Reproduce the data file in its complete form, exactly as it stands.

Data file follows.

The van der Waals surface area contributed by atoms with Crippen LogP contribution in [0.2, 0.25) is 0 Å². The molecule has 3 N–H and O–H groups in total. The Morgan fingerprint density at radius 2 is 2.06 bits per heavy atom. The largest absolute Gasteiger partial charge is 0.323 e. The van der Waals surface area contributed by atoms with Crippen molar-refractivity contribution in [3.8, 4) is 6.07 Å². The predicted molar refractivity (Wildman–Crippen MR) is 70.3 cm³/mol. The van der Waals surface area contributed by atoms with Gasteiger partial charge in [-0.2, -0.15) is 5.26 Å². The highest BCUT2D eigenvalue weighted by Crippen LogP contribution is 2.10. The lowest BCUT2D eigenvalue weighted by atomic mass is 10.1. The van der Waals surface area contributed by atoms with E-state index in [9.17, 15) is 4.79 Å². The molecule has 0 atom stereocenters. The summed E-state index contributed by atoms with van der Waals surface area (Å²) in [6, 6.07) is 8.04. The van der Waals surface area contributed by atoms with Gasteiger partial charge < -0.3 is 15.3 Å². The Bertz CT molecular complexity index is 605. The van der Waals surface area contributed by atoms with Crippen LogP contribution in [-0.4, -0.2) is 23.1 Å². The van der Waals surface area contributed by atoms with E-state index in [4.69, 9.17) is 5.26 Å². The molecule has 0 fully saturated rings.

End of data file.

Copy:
The van der Waals surface area contributed by atoms with Crippen LogP contribution in [0.2, 0.25) is 0 Å². The molecule has 3 N–H and O–H groups in total. The Morgan fingerprint density at radius 2 is 2.06 bits per heavy atom. The largest absolute Gasteiger partial charge is 0.323 e. The van der Waals surface area contributed by atoms with Crippen molar-refractivity contribution in [3.8, 4) is 6.07 Å². The predicted molar refractivity (Wildman–Crippen MR) is 70.3 cm³/mol. The van der Waals surface area contributed by atoms with Gasteiger partial charge in [-0.2, -0.15) is 5.26 Å². The highest BCUT2D eigenvalue weighted by Crippen LogP contribution is 2.10. The lowest BCUT2D eigenvalue weighted by atomic mass is 10.1. The van der Waals surface area contributed by atoms with E-state index in [9.17, 15) is 4.79 Å². The molecule has 0 atom stereocenters. The summed E-state index contributed by atoms with van der Waals surface area (Å²) in [6, 6.07) is 8.04. The van der Waals surface area contributed by atoms with Gasteiger partial charge < -0.3 is 15.3 Å². The Bertz CT molecular complexity index is 605. The van der Waals surface area contributed by atoms with Crippen LogP contribution in [-0.4, -0.2) is 23.1 Å². The van der Waals surface area contributed by atoms with E-state index in [4.69, 9.17) is 5.26 Å². The molecule has 0 fully saturated rings.